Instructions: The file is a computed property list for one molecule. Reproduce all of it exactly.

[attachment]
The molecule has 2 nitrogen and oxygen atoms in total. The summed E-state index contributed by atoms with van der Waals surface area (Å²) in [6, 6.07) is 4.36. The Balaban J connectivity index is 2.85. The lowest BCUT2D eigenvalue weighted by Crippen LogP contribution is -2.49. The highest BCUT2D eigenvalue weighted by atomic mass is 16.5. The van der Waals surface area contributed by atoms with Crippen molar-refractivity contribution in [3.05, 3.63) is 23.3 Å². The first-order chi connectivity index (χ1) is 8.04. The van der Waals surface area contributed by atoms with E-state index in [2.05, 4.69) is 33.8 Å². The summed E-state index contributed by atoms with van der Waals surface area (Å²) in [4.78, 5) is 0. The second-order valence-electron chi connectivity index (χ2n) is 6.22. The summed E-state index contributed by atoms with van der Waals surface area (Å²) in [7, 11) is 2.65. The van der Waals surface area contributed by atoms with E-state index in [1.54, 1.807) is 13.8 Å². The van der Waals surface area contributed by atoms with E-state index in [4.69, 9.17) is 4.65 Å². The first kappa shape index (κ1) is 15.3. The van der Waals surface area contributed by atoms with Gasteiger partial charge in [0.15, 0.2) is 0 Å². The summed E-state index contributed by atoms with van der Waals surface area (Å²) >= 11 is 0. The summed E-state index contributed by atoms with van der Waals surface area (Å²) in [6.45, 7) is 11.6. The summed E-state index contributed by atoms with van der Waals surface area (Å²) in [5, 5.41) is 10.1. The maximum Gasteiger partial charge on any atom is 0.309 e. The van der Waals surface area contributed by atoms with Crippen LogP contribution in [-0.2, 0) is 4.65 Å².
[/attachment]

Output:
The molecule has 2 nitrogen and oxygen atoms in total. The summed E-state index contributed by atoms with van der Waals surface area (Å²) in [6, 6.07) is 4.36. The Balaban J connectivity index is 2.85. The lowest BCUT2D eigenvalue weighted by Crippen LogP contribution is -2.49. The highest BCUT2D eigenvalue weighted by atomic mass is 16.5. The van der Waals surface area contributed by atoms with Crippen molar-refractivity contribution in [3.05, 3.63) is 23.3 Å². The first-order chi connectivity index (χ1) is 8.04. The van der Waals surface area contributed by atoms with E-state index in [2.05, 4.69) is 33.8 Å². The summed E-state index contributed by atoms with van der Waals surface area (Å²) in [4.78, 5) is 0. The second-order valence-electron chi connectivity index (χ2n) is 6.22. The summed E-state index contributed by atoms with van der Waals surface area (Å²) in [7, 11) is 2.65. The van der Waals surface area contributed by atoms with E-state index in [1.54, 1.807) is 13.8 Å². The van der Waals surface area contributed by atoms with E-state index in [4.69, 9.17) is 4.65 Å². The first kappa shape index (κ1) is 15.3. The van der Waals surface area contributed by atoms with Gasteiger partial charge in [0.15, 0.2) is 0 Å². The summed E-state index contributed by atoms with van der Waals surface area (Å²) >= 11 is 0. The summed E-state index contributed by atoms with van der Waals surface area (Å²) in [6.45, 7) is 11.6. The summed E-state index contributed by atoms with van der Waals surface area (Å²) in [5, 5.41) is 10.1. The maximum Gasteiger partial charge on any atom is 0.309 e. The van der Waals surface area contributed by atoms with Crippen LogP contribution in [-0.2, 0) is 4.65 Å².